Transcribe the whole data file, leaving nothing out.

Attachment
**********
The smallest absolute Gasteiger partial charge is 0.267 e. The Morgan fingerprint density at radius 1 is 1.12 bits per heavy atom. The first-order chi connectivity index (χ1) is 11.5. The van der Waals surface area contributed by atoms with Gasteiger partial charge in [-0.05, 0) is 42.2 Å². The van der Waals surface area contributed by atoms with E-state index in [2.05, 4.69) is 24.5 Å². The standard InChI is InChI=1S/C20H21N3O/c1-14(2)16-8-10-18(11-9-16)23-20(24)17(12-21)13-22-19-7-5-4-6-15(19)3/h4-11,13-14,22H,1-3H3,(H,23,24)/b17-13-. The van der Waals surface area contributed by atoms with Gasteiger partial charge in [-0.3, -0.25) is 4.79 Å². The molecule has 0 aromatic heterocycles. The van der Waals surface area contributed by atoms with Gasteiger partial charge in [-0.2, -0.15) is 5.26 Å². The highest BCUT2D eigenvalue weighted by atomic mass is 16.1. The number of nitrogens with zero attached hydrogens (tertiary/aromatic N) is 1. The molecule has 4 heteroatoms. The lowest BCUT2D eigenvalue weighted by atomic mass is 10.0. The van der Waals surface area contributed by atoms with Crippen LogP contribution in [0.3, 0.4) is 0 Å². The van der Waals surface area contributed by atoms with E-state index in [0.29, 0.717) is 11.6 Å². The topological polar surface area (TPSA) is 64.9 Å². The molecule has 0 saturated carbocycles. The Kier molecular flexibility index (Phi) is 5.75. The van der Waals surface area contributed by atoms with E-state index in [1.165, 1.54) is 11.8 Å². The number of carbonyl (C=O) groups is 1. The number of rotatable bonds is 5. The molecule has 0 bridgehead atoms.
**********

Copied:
The smallest absolute Gasteiger partial charge is 0.267 e. The Morgan fingerprint density at radius 1 is 1.12 bits per heavy atom. The first-order chi connectivity index (χ1) is 11.5. The van der Waals surface area contributed by atoms with Gasteiger partial charge in [-0.05, 0) is 42.2 Å². The van der Waals surface area contributed by atoms with E-state index in [2.05, 4.69) is 24.5 Å². The standard InChI is InChI=1S/C20H21N3O/c1-14(2)16-8-10-18(11-9-16)23-20(24)17(12-21)13-22-19-7-5-4-6-15(19)3/h4-11,13-14,22H,1-3H3,(H,23,24)/b17-13-. The van der Waals surface area contributed by atoms with Gasteiger partial charge in [-0.3, -0.25) is 4.79 Å². The molecule has 0 aromatic heterocycles. The van der Waals surface area contributed by atoms with Gasteiger partial charge in [-0.2, -0.15) is 5.26 Å². The highest BCUT2D eigenvalue weighted by atomic mass is 16.1. The number of nitrogens with zero attached hydrogens (tertiary/aromatic N) is 1. The molecule has 4 heteroatoms. The lowest BCUT2D eigenvalue weighted by atomic mass is 10.0. The van der Waals surface area contributed by atoms with Crippen LogP contribution in [0.3, 0.4) is 0 Å². The van der Waals surface area contributed by atoms with E-state index in [0.29, 0.717) is 11.6 Å². The topological polar surface area (TPSA) is 64.9 Å². The molecule has 0 saturated carbocycles. The Kier molecular flexibility index (Phi) is 5.75. The van der Waals surface area contributed by atoms with E-state index in [1.165, 1.54) is 11.8 Å². The number of carbonyl (C=O) groups is 1. The number of rotatable bonds is 5. The molecule has 0 bridgehead atoms.